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Dr. Balsenschaft

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Abortion Art
« on: April 17, 2008, 09:39:15 PM »

OldFart

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UIUC in-state tuition question?
« Reply #1 on: April 17, 2008, 04:47:48 PM »
"Nevermind".  I totally misunderstood what she was babbling about.  :-\


LongSufferingOldFart

DontQuestionMe

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Re: UIUC in-state tuition question?
« Reply #2 on: April 17, 2008, 06:48:45 PM »
Tell her to check the conditions of the scholarship. If it is a merit based scholarship and she meets the minimum GPA requirement (3.0?), she should qualify for instate tuition after a semester and still retain the scholarship.

Some schools offer out of state student one year grants that bring the tuition down to instate levels for out of state students, but these are grants that are nonrenewable after a year.

jamnjo

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Re: UIUC in-state tuition question?
« Reply #3 on: April 17, 2008, 07:27:37 PM »
My XGF just got in at UIUC and asked me:

Do students at UIUC who get scholarships also get in-state tuition rates?  Or is a scholarship a way of attracting students who would otherwise have to pay out-of-state tuition?

Also, does UIUC allow people to change to in-state rates after the first year, or is the rate determined at admission?

Lol, wow. I think your GF might want to reconsider whether her level of thinking is up to par with what is required for law school. In-state tuition implies just that: residents pay that rate.  There wouldn't be a noted difference if residency made no difference...

OldFart

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Re: UIUC in-state tuition question?
« Reply #4 on: April 17, 2008, 07:30:43 PM »
My XGF just got in at UIUC and asked me:

Do students at UIUC who get scholarships also get in-state tuition rates?  Or is a scholarship a way of attracting students who would otherwise have to pay out-of-state tuition?

Also, does UIUC allow people to change to in-state rates after the first year, or is the rate determined at admission?

Lol, wow. I think your GF might want to reconsider whether her level of thinking is up to par with what is required for law school. In-state tuition implies just that: residents pay that rate.  There wouldn't be a noted difference if residency made no difference...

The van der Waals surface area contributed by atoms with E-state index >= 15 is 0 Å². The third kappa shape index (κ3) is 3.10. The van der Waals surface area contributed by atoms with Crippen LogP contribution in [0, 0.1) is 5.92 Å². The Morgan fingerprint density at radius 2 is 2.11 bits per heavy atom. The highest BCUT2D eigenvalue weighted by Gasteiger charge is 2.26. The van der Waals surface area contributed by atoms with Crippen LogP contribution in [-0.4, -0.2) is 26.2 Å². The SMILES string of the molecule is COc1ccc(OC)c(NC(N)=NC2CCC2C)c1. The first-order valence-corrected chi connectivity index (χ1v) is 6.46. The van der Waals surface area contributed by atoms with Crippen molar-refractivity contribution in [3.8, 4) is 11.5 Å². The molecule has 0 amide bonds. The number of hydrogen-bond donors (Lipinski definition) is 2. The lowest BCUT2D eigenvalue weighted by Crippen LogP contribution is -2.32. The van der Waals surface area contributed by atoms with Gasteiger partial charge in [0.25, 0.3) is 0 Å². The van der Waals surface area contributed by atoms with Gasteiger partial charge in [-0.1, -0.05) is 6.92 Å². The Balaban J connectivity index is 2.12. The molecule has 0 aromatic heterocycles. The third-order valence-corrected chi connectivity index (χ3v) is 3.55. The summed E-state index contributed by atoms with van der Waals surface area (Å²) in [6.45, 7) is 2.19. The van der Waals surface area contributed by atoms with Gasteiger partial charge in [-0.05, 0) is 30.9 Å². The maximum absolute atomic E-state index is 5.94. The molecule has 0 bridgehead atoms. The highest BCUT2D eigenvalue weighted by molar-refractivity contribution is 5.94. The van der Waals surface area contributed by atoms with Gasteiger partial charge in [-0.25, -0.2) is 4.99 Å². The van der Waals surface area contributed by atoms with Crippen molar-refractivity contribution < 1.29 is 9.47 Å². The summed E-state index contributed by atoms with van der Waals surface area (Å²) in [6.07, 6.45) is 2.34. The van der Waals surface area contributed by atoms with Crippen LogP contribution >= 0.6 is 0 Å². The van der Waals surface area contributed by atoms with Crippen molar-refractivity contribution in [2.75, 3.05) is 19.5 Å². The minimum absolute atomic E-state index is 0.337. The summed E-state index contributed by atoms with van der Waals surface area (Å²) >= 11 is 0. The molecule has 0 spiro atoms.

XGF, not GF.  And many schools offer in-state after the first year;  you just have to become a resident.

Speedzie

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Team Awesome

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Re: UIUC in-state tuition question?
« Reply #6 on: April 17, 2008, 10:29:42 PM »
My XGF just got in at UIUC and asked me:

Do students at UIUC who get scholarships also get in-state tuition rates?  Or is a scholarship a way of attracting students who would otherwise have to pay out-of-state tuition?

Also, does UIUC allow people to change to in-state rates after the first year, or is the rate determined at admission?
You are a better Ex than I have ever had. and I will ever be.

DontQuestionMe

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Re: UIUC in-state tuition question?
« Reply #7 on: April 18, 2008, 01:47:18 AM »
Quote
***Residency is determined by the Office of Admissions and Records (OAR). An applicant is considered an Illinois resident if he/she has lived in Illinois for 12 months prior to matriculation in a program or if one of his/her parents reside in Illinois. Admitted students may petition for residency in the State of Illinois; residency is determined by the University's Office of Admissions and Records.

http://www.law.uiuc.edu/prospective/costs.asp

Speedzie

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Re: UIUC in-state tuition question?
« Reply #8 on: April 18, 2008, 12:15:15 PM »
"The University of Illinois requires that you be a bona fide resident of Illinois for one calendar year prior to the term for which you are applying for resident status. The University's requirements to establish residency may be different than other Illinois institutions of higher education or government agencies. Bona fide residency involves being gainfully employed and actually living in the state for one year, and taking other specific actions which link you to the state of Illinois. It also requires that you reside in Illinois primarily for reasons that are not related to receiving an education. Itís important that actions be completed before the beginning of the term in which you are attempting to establish residency."

and

"3. What is meant by gainful employment?

Gainful employment means that you earn income and file and pay taxes in Illinois on income sufficient to meet one-half of tuition, fees and normal living expenses for a one-year period. Loans from parents or support from a relative in Illinois does not constitute self-sufficiency or gainful employment, for example.

Employment during the summer terms alone does not fulfill either gainful employment or the one-year requirement."



-From the residency FAQ I linked to above...

OldFart

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Re: UIUC in-state tuition question?
« Reply #9 on: April 22, 2008, 07:15:00 PM »
Thanks, folks.  I sent her the thread URL.

BTW, not sure how that off-topic post got inserted at the very top of the thread that I started.  Weird stuff.